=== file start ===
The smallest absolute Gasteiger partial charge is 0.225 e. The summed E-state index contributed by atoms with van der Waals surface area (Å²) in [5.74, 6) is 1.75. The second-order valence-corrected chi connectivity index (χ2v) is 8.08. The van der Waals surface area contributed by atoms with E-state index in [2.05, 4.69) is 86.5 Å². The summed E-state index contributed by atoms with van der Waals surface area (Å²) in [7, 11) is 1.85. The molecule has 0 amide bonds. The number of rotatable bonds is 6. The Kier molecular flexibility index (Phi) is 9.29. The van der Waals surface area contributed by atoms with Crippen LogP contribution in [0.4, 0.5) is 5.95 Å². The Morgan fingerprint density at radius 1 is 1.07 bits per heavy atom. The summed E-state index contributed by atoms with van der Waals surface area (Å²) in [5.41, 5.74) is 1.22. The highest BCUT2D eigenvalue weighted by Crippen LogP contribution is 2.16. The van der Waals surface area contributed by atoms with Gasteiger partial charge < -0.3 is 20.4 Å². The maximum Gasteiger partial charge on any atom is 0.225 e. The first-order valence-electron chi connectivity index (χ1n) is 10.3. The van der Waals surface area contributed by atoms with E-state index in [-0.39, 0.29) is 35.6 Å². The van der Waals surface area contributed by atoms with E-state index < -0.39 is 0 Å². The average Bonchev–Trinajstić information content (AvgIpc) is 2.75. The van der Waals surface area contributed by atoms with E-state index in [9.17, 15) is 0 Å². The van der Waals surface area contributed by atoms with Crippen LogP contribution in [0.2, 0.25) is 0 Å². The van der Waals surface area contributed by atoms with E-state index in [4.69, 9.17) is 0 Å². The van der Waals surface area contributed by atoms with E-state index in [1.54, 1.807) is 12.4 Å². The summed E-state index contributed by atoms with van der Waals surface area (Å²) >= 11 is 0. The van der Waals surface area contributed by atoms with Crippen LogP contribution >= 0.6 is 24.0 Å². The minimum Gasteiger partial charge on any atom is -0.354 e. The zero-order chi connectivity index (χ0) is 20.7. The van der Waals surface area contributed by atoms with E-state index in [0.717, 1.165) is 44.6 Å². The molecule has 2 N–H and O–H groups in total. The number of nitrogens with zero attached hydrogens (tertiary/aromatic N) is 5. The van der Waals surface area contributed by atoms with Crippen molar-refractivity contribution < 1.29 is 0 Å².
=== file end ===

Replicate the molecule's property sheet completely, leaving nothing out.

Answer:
The smallest absolute Gasteiger partial charge is 0.225 e. The summed E-state index contributed by atoms with van der Waals surface area (Å²) in [5.74, 6) is 1.75. The second-order valence-corrected chi connectivity index (χ2v) is 8.08. The van der Waals surface area contributed by atoms with E-state index in [2.05, 4.69) is 86.5 Å². The summed E-state index contributed by atoms with van der Waals surface area (Å²) in [7, 11) is 1.85. The molecule has 0 amide bonds. The number of rotatable bonds is 6. The Kier molecular flexibility index (Phi) is 9.29. The van der Waals surface area contributed by atoms with Crippen LogP contribution in [0.4, 0.5) is 5.95 Å². The Morgan fingerprint density at radius 1 is 1.07 bits per heavy atom. The summed E-state index contributed by atoms with van der Waals surface area (Å²) in [5.41, 5.74) is 1.22. The highest BCUT2D eigenvalue weighted by Crippen LogP contribution is 2.16. The van der Waals surface area contributed by atoms with Gasteiger partial charge < -0.3 is 20.4 Å². The maximum Gasteiger partial charge on any atom is 0.225 e. The first-order valence-electron chi connectivity index (χ1n) is 10.3. The van der Waals surface area contributed by atoms with E-state index in [-0.39, 0.29) is 35.6 Å². The van der Waals surface area contributed by atoms with E-state index < -0.39 is 0 Å². The average Bonchev–Trinajstić information content (AvgIpc) is 2.75. The van der Waals surface area contributed by atoms with E-state index in [9.17, 15) is 0 Å². The van der Waals surface area contributed by atoms with Crippen LogP contribution in [0.2, 0.25) is 0 Å². The van der Waals surface area contributed by atoms with E-state index in [4.69, 9.17) is 0 Å². The van der Waals surface area contributed by atoms with E-state index in [1.54, 1.807) is 12.4 Å². The summed E-state index contributed by atoms with van der Waals surface area (Å²) >= 11 is 0. The van der Waals surface area contributed by atoms with Crippen LogP contribution >= 0.6 is 24.0 Å². The minimum Gasteiger partial charge on any atom is -0.354 e. The zero-order chi connectivity index (χ0) is 20.7. The van der Waals surface area contributed by atoms with E-state index in [0.717, 1.165) is 44.6 Å². The molecule has 2 N–H and O–H groups in total. The number of nitrogens with zero attached hydrogens (tertiary/aromatic N) is 5. The van der Waals surface area contributed by atoms with Crippen molar-refractivity contribution < 1.29 is 0 Å².